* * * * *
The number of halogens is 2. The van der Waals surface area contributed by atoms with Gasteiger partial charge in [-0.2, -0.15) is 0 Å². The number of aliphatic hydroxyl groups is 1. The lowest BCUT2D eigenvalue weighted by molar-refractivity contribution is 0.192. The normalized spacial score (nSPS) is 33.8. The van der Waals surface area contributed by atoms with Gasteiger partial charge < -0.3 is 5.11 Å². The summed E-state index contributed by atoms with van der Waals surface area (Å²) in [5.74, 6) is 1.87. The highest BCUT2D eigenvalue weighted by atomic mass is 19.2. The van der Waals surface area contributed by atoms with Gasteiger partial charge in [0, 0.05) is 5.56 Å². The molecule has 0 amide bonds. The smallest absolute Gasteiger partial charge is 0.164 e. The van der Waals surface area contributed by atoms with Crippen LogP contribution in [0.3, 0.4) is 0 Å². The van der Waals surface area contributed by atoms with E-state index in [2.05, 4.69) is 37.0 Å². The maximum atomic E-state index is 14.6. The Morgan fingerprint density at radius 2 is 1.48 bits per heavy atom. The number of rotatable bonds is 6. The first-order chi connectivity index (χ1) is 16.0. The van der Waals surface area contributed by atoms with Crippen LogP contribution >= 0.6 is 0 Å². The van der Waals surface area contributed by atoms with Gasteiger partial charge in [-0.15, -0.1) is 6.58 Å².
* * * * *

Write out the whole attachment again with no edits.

The number of halogens is 2. The van der Waals surface area contributed by atoms with Gasteiger partial charge in [-0.2, -0.15) is 0 Å². The number of aliphatic hydroxyl groups is 1. The lowest BCUT2D eigenvalue weighted by molar-refractivity contribution is 0.192. The normalized spacial score (nSPS) is 33.8. The van der Waals surface area contributed by atoms with Gasteiger partial charge < -0.3 is 5.11 Å². The summed E-state index contributed by atoms with van der Waals surface area (Å²) in [5.74, 6) is 1.87. The highest BCUT2D eigenvalue weighted by atomic mass is 19.2. The van der Waals surface area contributed by atoms with Gasteiger partial charge in [0, 0.05) is 5.56 Å². The molecule has 0 amide bonds. The smallest absolute Gasteiger partial charge is 0.164 e. The van der Waals surface area contributed by atoms with Crippen LogP contribution in [0.3, 0.4) is 0 Å². The van der Waals surface area contributed by atoms with E-state index in [2.05, 4.69) is 37.0 Å². The maximum atomic E-state index is 14.6. The Morgan fingerprint density at radius 2 is 1.48 bits per heavy atom. The number of rotatable bonds is 6. The first-order chi connectivity index (χ1) is 16.0. The van der Waals surface area contributed by atoms with Crippen LogP contribution >= 0.6 is 0 Å². The van der Waals surface area contributed by atoms with Gasteiger partial charge in [-0.15, -0.1) is 6.58 Å².